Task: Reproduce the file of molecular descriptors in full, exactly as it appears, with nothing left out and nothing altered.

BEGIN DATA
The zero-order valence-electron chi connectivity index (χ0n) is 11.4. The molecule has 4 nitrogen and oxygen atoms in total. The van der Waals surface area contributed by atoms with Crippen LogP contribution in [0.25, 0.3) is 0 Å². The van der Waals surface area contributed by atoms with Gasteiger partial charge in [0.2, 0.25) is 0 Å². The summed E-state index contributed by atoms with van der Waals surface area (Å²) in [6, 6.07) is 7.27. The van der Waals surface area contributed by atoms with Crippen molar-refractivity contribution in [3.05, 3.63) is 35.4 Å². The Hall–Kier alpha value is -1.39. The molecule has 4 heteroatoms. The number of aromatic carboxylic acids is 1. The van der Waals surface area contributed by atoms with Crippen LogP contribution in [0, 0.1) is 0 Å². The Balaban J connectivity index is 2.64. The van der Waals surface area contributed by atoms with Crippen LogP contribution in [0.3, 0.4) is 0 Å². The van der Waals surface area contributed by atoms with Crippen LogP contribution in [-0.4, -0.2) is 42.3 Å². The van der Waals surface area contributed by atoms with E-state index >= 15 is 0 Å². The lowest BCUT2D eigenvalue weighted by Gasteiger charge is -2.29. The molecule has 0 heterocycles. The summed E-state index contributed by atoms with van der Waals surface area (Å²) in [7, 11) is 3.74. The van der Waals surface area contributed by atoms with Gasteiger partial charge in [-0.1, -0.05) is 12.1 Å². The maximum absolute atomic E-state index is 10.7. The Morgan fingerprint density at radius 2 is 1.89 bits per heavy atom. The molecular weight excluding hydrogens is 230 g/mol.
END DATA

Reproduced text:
The zero-order valence-electron chi connectivity index (χ0n) is 11.4. The molecule has 4 nitrogen and oxygen atoms in total. The van der Waals surface area contributed by atoms with Crippen LogP contribution in [0.25, 0.3) is 0 Å². The van der Waals surface area contributed by atoms with Gasteiger partial charge in [0.2, 0.25) is 0 Å². The summed E-state index contributed by atoms with van der Waals surface area (Å²) in [6, 6.07) is 7.27. The van der Waals surface area contributed by atoms with Crippen molar-refractivity contribution in [3.05, 3.63) is 35.4 Å². The Hall–Kier alpha value is -1.39. The molecule has 4 heteroatoms. The number of aromatic carboxylic acids is 1. The van der Waals surface area contributed by atoms with Crippen LogP contribution in [0, 0.1) is 0 Å². The Balaban J connectivity index is 2.64. The van der Waals surface area contributed by atoms with Crippen LogP contribution in [0.3, 0.4) is 0 Å². The van der Waals surface area contributed by atoms with Crippen LogP contribution in [-0.4, -0.2) is 42.3 Å². The van der Waals surface area contributed by atoms with E-state index >= 15 is 0 Å². The lowest BCUT2D eigenvalue weighted by Gasteiger charge is -2.29. The molecule has 0 heterocycles. The summed E-state index contributed by atoms with van der Waals surface area (Å²) in [7, 11) is 3.74. The van der Waals surface area contributed by atoms with Gasteiger partial charge in [-0.1, -0.05) is 12.1 Å². The maximum absolute atomic E-state index is 10.7. The Morgan fingerprint density at radius 2 is 1.89 bits per heavy atom. The molecular weight excluding hydrogens is 230 g/mol.